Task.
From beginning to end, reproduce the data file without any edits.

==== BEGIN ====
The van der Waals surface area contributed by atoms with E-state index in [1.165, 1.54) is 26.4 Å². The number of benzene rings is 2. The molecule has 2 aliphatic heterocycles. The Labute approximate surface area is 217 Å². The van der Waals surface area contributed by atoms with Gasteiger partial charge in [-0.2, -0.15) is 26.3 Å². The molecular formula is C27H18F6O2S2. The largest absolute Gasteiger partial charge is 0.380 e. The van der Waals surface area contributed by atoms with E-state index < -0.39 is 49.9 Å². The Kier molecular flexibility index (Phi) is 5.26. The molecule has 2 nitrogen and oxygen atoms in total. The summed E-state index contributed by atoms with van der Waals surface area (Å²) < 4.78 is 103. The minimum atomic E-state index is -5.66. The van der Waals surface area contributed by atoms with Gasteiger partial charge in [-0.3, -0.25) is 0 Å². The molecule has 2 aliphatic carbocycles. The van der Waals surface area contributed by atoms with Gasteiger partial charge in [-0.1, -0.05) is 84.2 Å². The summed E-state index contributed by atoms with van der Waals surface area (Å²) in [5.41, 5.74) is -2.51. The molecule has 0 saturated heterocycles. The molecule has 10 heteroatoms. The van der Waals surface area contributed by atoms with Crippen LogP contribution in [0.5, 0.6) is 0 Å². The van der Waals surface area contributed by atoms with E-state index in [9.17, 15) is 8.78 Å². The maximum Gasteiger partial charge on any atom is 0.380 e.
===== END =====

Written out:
The van der Waals surface area contributed by atoms with E-state index in [1.165, 1.54) is 26.4 Å². The number of benzene rings is 2. The molecule has 2 aliphatic heterocycles. The Labute approximate surface area is 217 Å². The van der Waals surface area contributed by atoms with Gasteiger partial charge in [-0.2, -0.15) is 26.3 Å². The molecular formula is C27H18F6O2S2. The largest absolute Gasteiger partial charge is 0.380 e. The van der Waals surface area contributed by atoms with E-state index < -0.39 is 49.9 Å². The Kier molecular flexibility index (Phi) is 5.26. The molecule has 2 nitrogen and oxygen atoms in total. The summed E-state index contributed by atoms with van der Waals surface area (Å²) < 4.78 is 103. The minimum atomic E-state index is -5.66. The van der Waals surface area contributed by atoms with Gasteiger partial charge in [-0.3, -0.25) is 0 Å². The molecule has 2 aliphatic carbocycles. The van der Waals surface area contributed by atoms with Gasteiger partial charge in [-0.1, -0.05) is 84.2 Å². The summed E-state index contributed by atoms with van der Waals surface area (Å²) in [5.41, 5.74) is -2.51. The molecule has 0 saturated heterocycles. The molecule has 10 heteroatoms. The van der Waals surface area contributed by atoms with Crippen LogP contribution in [0.5, 0.6) is 0 Å². The van der Waals surface area contributed by atoms with E-state index in [9.17, 15) is 8.78 Å². The maximum Gasteiger partial charge on any atom is 0.380 e.